Michelle C. (Round Rock, TX)
Shannon C. (Austin, TX)
Chris C.   (San Antonio, TX)
Anne D.  (Austin, TX)
Anne D.  (TX)
Carroll D. (Houston, TX)
Ashley Davis. (The Woodlands, TX)
Larissa D. (Austin, TX)
Rodney D. (Sugar Land, TX)
B. D. (Albuquerque, NM)
Brooke D. (Frisco, TX)
Natasha D. (Dallas, TX)
Sylvia D.  (Plano, TX)
Holly D.  (Westminster, CO)
Carol D.  (Little Rock, AR)
Brian E.  (Dallas, TX)
Michael  E. (Casper, WY)
I. E. (Tularosa, NM)
Diana E. (Austin, TX)
Ruthie E. (Harlingen, TX)
Suzy F. (Cave Springs, AR)
Indira F. (Houston, TX)
Johnny F. (Jackson, WY)
Sarah F.  (CO)
Brandy F. (Tulsa, OK)
Jo Marie F. (Houston, TX)
Kerrie F. (Oklahoma City, OK)
James F. (Denver, CO)
Gina G. (Thornton, CO)
Rod G. (Humble, TX)
Patricia G. (Rio Rancho, NM)
Suze G.  (Ridgway, CO)
Sheryl G. (Galveston, TX)
Dee G. (Golden, CO)
Rhonda G. (Heber Springs, AR)
Silvia G.  (CO)
Erin H. (Denver, CO)
Teresa H. (Denver, CO)
Bennett H.  (Austin, TX)
Penny H. (North Richland Hills, TX)
Lindsey H. (Tulsa, OK)
Lisa H. (Sachse, TX)
Renee H. (CO)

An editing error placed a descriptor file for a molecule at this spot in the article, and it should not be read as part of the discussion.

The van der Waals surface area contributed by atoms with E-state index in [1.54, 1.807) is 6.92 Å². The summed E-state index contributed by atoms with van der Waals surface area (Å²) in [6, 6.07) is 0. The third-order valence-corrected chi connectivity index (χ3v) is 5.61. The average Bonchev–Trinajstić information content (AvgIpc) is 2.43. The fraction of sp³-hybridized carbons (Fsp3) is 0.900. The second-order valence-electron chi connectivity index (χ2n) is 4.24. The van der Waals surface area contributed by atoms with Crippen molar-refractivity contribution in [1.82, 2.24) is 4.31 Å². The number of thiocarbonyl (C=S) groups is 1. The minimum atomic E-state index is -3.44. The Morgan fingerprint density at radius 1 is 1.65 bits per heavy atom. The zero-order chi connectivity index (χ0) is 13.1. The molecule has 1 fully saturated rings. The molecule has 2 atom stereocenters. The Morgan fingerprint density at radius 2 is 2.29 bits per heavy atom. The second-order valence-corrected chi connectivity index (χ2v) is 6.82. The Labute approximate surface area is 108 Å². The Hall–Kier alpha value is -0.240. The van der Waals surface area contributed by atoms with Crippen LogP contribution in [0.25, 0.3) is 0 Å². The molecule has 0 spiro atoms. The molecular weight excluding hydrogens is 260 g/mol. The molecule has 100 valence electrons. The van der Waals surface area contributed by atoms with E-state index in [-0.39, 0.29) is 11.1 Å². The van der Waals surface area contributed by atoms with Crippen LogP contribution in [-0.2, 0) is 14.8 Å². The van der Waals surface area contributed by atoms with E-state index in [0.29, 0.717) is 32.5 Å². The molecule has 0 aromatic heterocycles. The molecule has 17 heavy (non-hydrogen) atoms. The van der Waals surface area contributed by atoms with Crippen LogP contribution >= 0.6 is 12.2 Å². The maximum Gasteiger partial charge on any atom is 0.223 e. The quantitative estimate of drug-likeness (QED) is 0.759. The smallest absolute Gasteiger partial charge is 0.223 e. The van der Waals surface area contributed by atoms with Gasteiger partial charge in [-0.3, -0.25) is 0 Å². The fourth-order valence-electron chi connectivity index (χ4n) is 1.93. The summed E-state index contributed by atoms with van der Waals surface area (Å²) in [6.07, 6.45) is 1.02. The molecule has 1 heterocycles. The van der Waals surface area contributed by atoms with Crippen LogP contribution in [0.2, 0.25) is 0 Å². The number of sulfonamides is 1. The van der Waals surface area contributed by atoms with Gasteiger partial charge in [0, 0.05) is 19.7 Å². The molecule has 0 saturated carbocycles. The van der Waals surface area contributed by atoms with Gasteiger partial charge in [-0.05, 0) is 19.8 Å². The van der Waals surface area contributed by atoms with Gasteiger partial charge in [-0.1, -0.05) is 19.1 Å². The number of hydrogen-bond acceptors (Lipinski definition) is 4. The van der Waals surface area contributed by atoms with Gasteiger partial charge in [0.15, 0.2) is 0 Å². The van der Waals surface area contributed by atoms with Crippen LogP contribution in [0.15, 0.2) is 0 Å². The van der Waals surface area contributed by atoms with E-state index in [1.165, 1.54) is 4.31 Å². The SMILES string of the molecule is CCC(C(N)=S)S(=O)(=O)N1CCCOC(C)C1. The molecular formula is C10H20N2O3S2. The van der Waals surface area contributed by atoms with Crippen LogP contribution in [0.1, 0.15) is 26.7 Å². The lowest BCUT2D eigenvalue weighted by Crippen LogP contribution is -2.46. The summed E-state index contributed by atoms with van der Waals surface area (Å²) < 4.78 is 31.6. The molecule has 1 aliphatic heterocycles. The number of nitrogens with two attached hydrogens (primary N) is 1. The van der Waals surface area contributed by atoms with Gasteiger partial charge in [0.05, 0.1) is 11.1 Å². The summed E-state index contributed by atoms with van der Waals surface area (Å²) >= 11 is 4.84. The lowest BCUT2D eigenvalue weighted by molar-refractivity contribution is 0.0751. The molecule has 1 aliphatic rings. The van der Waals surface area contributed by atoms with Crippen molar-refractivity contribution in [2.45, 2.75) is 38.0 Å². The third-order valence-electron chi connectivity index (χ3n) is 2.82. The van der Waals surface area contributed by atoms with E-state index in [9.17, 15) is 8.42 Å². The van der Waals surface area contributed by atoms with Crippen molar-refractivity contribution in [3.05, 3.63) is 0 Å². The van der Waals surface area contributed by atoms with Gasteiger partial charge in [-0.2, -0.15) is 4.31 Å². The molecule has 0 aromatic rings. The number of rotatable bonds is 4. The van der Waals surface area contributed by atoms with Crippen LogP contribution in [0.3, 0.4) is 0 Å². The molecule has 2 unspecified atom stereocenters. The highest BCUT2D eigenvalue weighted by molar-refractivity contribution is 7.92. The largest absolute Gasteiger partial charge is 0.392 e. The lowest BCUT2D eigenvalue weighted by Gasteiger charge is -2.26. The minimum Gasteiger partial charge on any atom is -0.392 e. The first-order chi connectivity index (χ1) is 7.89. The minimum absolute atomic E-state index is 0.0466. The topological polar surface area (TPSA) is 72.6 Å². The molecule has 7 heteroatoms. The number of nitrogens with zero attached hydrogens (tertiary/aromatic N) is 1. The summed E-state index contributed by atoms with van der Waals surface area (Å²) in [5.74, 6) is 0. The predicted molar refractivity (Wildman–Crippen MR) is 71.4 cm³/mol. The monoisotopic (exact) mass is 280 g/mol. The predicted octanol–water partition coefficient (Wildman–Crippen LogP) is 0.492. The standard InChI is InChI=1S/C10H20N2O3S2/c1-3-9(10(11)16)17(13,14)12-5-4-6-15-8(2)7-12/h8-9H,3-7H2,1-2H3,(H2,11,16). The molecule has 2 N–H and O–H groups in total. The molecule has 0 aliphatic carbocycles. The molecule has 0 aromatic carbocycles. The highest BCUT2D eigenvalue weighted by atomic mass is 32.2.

Pamela H. (Tulsa, OK)
Cindy H. (Fayetteville, AR)
Athena H. (Arvada, CO)
Ann J. (Laramie, WY)
Beverly J. (CO)
Laura J.  (Mesquite, TX)
Carolyn J. (Oklahoma City, OK)
Shelly J. Edmond (OK)
Gia K. (Dallas, TX)
Racheal  K. (Austin, TX)
Valerie K. (Littleton, CO)
Katherine K. (Northglenn, CO)
Diane K. (NM)
Dena K.  (Thornton, CO)
Nancy K.  (Orange, TX)
Robert K. (Lone Tree, CO)
James K.  (Fort Worth, TX)
James K.  (Corpus Christi, TX)
Ashley K. (Little Rock, AR)
Lee L. (Denver, CO)
Mercedes L. (Claremore , OK)
Amy L. (Austin, TX)
Michelle L. (CO)
Britni L. (Oklahoma City, OK)
Carrie L.  (Broomfield, CO)
Traci L.  (CO)
Ben L. (Casper, WY)
Lindsay L. (Denver, CO)
Lindsay L. (McKinney, TX)
Mary L. (Austin, TX)
Karina L.  (Oklahoma City, OK)
Kay L. (Thornton, CO)
Wonder L. (Little Rock, AR)
Krishna M. (Aurora, CO)
Kimberly M. (Aurora, CO)
Monica M. (Tulsa, OK)
Jose M.  (Albuquerque, NM)
Debra M. (Rockwall, TX)
Lea M. (Edmond, OK)
Linda M.  (Arlington, TX)
Wolford M. (Dallas, TX)
James M. (Dallas, TX)
Mark M.  (Norman, OK)
CARYL M. (Carrollton, TX)
Vince M. (Austin, TX)
William M. (Broken Arrow, OK)
Patrick M. (Tulsa, OK)
Diana M. (Corpus Christi, TX)
Jim M. (Albuquerque, NM)
Lisa N. (McKinney, TX)
Scott N.  (Casper, WY)
Amanda N. (CO)
Patricia N. (Oklahoma City, OK)
Brion O. (Manor, TX)
Gisella O. (McKinney, TX)
Cindy O.  (Cheyenne, WY)
Brandy P. (Forney, TX)
Mary P.  (Lawton, OK)
Annette P. (CO)
Taylor P.  (NM)
Guadalupe P. (Dallas, TX)
Blair P. (Denver, CO)
April P. (Austin, TX)
Gina P. (Little Rock, AR)
Francine P. (San Antonio, TX)
Debbie P. (Denver, CO)